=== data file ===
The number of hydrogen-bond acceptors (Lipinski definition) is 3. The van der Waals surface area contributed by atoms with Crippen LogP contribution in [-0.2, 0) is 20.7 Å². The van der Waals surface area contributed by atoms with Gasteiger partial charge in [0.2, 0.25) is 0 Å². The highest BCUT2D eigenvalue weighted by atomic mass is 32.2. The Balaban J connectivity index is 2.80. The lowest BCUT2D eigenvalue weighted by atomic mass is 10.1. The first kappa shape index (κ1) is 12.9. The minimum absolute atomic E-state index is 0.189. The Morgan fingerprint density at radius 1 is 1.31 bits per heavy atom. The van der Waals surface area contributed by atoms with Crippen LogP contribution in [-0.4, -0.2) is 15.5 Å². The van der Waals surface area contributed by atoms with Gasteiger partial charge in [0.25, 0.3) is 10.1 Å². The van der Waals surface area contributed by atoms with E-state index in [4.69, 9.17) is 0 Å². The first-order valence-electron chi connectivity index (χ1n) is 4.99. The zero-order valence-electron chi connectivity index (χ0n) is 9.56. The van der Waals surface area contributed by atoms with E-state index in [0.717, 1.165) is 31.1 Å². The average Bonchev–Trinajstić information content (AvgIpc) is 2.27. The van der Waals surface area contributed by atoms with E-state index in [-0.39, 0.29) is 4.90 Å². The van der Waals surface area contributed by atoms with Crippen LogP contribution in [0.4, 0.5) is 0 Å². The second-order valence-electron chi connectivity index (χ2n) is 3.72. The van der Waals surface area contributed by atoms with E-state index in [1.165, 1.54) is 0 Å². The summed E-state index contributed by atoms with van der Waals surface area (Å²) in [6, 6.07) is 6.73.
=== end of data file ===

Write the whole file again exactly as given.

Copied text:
The number of hydrogen-bond acceptors (Lipinski definition) is 3. The van der Waals surface area contributed by atoms with Crippen LogP contribution in [-0.2, 0) is 20.7 Å². The van der Waals surface area contributed by atoms with Gasteiger partial charge in [0.2, 0.25) is 0 Å². The highest BCUT2D eigenvalue weighted by atomic mass is 32.2. The Balaban J connectivity index is 2.80. The lowest BCUT2D eigenvalue weighted by atomic mass is 10.1. The first kappa shape index (κ1) is 12.9. The minimum absolute atomic E-state index is 0.189. The Morgan fingerprint density at radius 1 is 1.31 bits per heavy atom. The van der Waals surface area contributed by atoms with Crippen LogP contribution in [-0.4, -0.2) is 15.5 Å². The van der Waals surface area contributed by atoms with Gasteiger partial charge in [0.25, 0.3) is 10.1 Å². The van der Waals surface area contributed by atoms with E-state index in [4.69, 9.17) is 0 Å². The first-order valence-electron chi connectivity index (χ1n) is 4.99. The zero-order valence-electron chi connectivity index (χ0n) is 9.56. The van der Waals surface area contributed by atoms with E-state index in [0.717, 1.165) is 31.1 Å². The average Bonchev–Trinajstić information content (AvgIpc) is 2.27. The van der Waals surface area contributed by atoms with E-state index in [-0.39, 0.29) is 4.90 Å². The van der Waals surface area contributed by atoms with Crippen LogP contribution in [0.4, 0.5) is 0 Å². The second-order valence-electron chi connectivity index (χ2n) is 3.72. The van der Waals surface area contributed by atoms with E-state index in [1.165, 1.54) is 0 Å². The summed E-state index contributed by atoms with van der Waals surface area (Å²) in [6, 6.07) is 6.73.